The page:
# Is medical columbus AG’s (FRA:MCE) 9.6% ROE Worse Than Average?

While some investors are already well versed in financial metrics (hat tip), this article is for those who would like to learn about Return On Equity (ROE) and why it is important. To keep the lesson grounded in practicality, we’ll use ROE to better understand medical columbus AG (FRA:MCE).

medical columbus has a ROE of 9.6%, based on the last twelve months. One way to conceptualize this, is that for each €1 of shareholders’ equity it has, the company made €0.096 in profit.

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### How Do You Calculate Return On Equity?

The formula for return on equity is:

Return on Equity = Net Profit ÷ Shareholders’ Equity

Or for medical columbus:

9.6% = 0.394333 ÷ €4.1m (Based on the trailing twelve months to June 2018.)

Most readers would understand what net profit is, but it’s worth explaining the concept of shareholders’ equity. It is the capital paid in by shareholders, plus any retained earnings. You can calculate shareholders’ equity by subtracting the company’s total liabilities from its total assets.

### What Does ROE Mean?

ROE looks at the amount a company earns relative to the money it has kept within the business. The ‘return’ is the yearly profit. That means that the higher the ROE, the more profitable the company is. So, all else equal, investors should like a high ROE. Clearly, then, one can use ROE to compare different companies.

### Does medical columbus Have A Good ROE?

One simple way to determine if a company has a good return on equity is to compare it to the average for its industry. The limitation of this approach is that some companies are quite different from others, even within the same industry classification. As shown in the graphic below, medical columbus has a lower ROE than the average (13%) in the Healthcare Services industry classification.

Unfortunately, that’s sub-optimal. It is better when the ROE is above industry average, but a low one doesn’t necessarily mean the business is overpriced. Nonetheless, it could be useful to double-check if insiders have sold shares recently.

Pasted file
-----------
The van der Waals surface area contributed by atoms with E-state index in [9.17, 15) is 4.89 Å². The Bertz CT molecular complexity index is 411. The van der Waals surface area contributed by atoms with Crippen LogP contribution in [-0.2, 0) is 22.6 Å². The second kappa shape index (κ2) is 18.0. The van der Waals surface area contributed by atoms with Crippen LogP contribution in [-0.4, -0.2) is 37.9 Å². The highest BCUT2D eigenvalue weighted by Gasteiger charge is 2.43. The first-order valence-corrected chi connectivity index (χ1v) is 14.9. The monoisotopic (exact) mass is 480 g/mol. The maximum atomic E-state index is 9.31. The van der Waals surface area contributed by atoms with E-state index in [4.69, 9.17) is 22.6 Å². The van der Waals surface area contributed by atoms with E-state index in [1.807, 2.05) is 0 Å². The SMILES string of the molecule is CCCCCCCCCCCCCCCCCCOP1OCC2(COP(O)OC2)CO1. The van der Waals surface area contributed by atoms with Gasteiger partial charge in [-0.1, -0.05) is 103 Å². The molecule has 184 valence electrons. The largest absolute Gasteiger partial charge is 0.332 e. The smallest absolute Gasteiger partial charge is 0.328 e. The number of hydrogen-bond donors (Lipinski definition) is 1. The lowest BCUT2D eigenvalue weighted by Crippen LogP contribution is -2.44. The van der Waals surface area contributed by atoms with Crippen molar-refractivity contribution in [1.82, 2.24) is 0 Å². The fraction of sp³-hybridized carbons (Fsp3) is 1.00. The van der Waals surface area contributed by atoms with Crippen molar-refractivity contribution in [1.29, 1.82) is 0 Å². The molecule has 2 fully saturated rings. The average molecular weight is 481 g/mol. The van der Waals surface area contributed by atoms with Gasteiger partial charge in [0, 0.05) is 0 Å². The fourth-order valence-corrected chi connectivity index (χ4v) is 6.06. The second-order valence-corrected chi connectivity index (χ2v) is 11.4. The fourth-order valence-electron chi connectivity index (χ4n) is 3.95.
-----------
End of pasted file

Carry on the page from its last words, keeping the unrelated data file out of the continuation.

### How Does Debt Impact Return On Equity?

Virtually all companies need money to invest in the business, to grow profits. The cash for investment can come from prior year profits (retained earnings), issuing new shares, or borrowing. In the first and second cases, the ROE will reflect this use of cash for investment in the business. In the latter case, the debt required for growth will boost returns, but will not impact the shareholders’ equity. Thus the use of debt can improve ROE, albeit along with extra risk in the case of stormy weather, metaphorically speaking.

### Combining medical columbus’s Debt And Its 9.6% Return On Equity

Shareholders will be pleased to learn that medical columbus has not one iota of net debt! Its ROE suggests it is a decent business; and the fact it is not leveraging returns indicates it is well worth watching. After all, with cash on the balance sheet, a company has a lot more optionality in good times and bad.

### But It’s Just One Metric

Return on equity is a useful indicator of the ability of a business to generate profits and return them to shareholders. In my book the highest quality companies have high return on equity, despite low debt. If two companies have around the same level of debt to equity, and one has a higher ROE, I’d generally prefer the one with higher ROE.

But ROE is just one piece of a bigger puzzle, since high quality businesses often trade on high multiples of earnings. Profit growth rates, versus the expectations reflected in the price of the stock, are a particularly important to consider. Check the past profit growth by medical columbus by looking at this visualization of past earnings, revenue and cash flow.

Of course medical columbus may not be the best stock to buy. So you may wish to see this free collection of other companies that have high ROE and low debt.

To help readers see past the short term volatility of the financial market, we aim to bring you a long-term focused research analysis purely driven by fundamental data. Note that our analysis does not factor in the latest price-sensitive company announcements.

The author is an independent contributor and at the time of publication had no position in the stocks mentioned. For errors that warrant correction please contact the editor at editorial-team@simplywallst.com.